The word Imperium, in Latin, means the political power or authority that is held by an individual. It is also the name of the first book in a trilogy by Robert Harris which follows the career of Marcus Tullius Cicero through historical fiction.
Coincidentally, the Cicero Update is the first major overhaul of the the Paradox game of the ancient world, Imperator: Rome. I’ll return to this and a few other of the more recent developments at the tail end of this post.
But first, the serendipity of all this has made me decide it is time to do another comparative gaming exercise for the ancients PC games. In this, the first of two posts, I’ll focus on the Strategic/Operational level. I’ll take on Operational/Tactical separately so as not to compare olives to pomegranates within these overlapping scopes.
To cut to the chase, what I’m finding is a different answer than what I opined after the first two times.
Before I get into my current explorations, I want to make an honorable mention. Of all the games I’ve played, the one that has come the closest to getting the decline of the Roman Republic right (especially internal politics) is Pax Romana. So close and yet so far.
The Old Republic
Pax Romana was a 2002 title, created by a French company called Galiléa, founded by game designer Philippe Thibaut. Thibaut is the designer for the board game Europa Universalis, a 1993 title. At the end of the 90s, Thibaut worked on the Paradox team that brought the initial iteration of Europa Universalis to life on the PC. Following the completion of EU/EU2, Thibaut separated from Paradox and the turmoil surrounding collapse of Strategy First to develop a PC game based on the Roman Republic.
With the benefit of hindsight, one might see the seeds of Pax Romana‘s ultimate failure from the very beginning. Pax Romana is a computer version of the board game Republic of Rome, published by Avalon Hill in 1990. The game has been described as exemplifying some of the best and some of the worst of board gaming circa 30 years ago. Republic of Rome sports a thick rulebook, often inscrutable as a result of heavy cross referencing and vague specification. Decades of errata and user discussion have resolved most of the issues (and resulted in a reprint in 2009), leaving a game that rates pretty highly among its fans.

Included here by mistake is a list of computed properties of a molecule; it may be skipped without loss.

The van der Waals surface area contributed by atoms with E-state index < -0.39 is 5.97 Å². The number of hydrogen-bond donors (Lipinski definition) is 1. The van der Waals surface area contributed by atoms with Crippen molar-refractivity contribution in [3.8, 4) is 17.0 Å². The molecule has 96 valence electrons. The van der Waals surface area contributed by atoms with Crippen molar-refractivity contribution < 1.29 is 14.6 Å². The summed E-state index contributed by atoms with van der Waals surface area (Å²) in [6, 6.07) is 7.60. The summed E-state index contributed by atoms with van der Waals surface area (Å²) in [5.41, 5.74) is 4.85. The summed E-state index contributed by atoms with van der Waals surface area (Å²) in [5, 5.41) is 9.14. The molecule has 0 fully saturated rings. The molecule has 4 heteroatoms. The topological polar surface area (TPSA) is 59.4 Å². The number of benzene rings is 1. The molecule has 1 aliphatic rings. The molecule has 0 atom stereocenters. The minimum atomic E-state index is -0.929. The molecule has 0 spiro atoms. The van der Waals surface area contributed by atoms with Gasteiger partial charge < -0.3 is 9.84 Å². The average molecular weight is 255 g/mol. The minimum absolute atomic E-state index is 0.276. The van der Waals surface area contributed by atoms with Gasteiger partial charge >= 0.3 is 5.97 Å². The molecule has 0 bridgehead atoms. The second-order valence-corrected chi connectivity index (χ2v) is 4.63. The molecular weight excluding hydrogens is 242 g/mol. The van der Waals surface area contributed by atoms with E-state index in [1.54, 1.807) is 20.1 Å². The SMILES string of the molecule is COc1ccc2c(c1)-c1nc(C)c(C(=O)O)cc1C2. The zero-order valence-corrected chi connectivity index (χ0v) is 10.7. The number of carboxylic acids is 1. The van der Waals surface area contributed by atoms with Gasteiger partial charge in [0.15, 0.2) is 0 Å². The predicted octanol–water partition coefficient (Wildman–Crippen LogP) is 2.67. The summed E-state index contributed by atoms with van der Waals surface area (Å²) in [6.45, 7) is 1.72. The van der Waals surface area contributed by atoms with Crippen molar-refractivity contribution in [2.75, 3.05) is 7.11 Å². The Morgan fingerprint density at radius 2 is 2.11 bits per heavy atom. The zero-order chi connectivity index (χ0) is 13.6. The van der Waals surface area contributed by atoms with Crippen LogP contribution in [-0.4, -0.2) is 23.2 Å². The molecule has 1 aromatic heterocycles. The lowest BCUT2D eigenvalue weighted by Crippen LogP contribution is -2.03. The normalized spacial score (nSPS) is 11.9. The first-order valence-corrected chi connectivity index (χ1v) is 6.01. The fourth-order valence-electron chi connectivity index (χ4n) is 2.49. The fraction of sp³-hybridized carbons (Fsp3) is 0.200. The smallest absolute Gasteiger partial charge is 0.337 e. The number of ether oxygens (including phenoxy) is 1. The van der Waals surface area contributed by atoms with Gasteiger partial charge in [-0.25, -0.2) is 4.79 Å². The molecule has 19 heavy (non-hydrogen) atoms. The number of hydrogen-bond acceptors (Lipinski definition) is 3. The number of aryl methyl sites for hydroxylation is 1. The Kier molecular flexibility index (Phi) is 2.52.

The strategic map from Pax Romana. Compare to the EU: Rome screen, below. [www.mobygames.com]
For a board game conversion, some things are easy and some are hard. For graphics, Thibaut had his EU experience, which had built an effective grand-strategy interface (compare the Pax Romana and EU2-era EU:Rome screenshots). Tables, charts, and die rolls all get handled by the computer and tracking the details becomes much easier. You are no longer limited 1-or-2 step armies designated by cardboard counters. Unit strengths, senatorial support, provincial income can all be tallied as fine-grained as desired without any additional computing effort. The resulting complexity growth may even be an advantage. You reach a point where a weak computer AI can derive some advantage simply by accounting for equations that are too complex for a player to follow.
What an AI is going to be disastrous at, however, is the social aspect of a game. Yet it is this, according to many, that is really the key to Republic of Rome gameplay. RoR is a six-player game where each controls a faction within the Roman Republic. Players try to increase their own power and glory with an end-game goal being to claim the role taken by Caesar thereby creating the Roman Empire. At the same time, the players must also cooperate to keep Rome from falling to ruin or being defeated by foreign forces. Over the course of the game it will be necessary to cooperate with some players in order to compete with others. Negotiation is key. The rule book says that anything is on the table, as long as it doesn’t break the rules. Deals can be public or secret with the advantage of public deals being that they are binding.
This sets up an impossible goal for the PC version programmer. The computer is never going to get the human aspects (bluffing, goodwill, etc.) of negotiation right. Furthermore, it is impossible for a computer to “think outside the box.” Negotiation with computer players all-but-requires selecting options from a finite list. Getting this balanced right was going to be difficult to impossible. Add to that the feature creep inevitable in the conversion and you’d begin to doubt that such a game could ever be completed.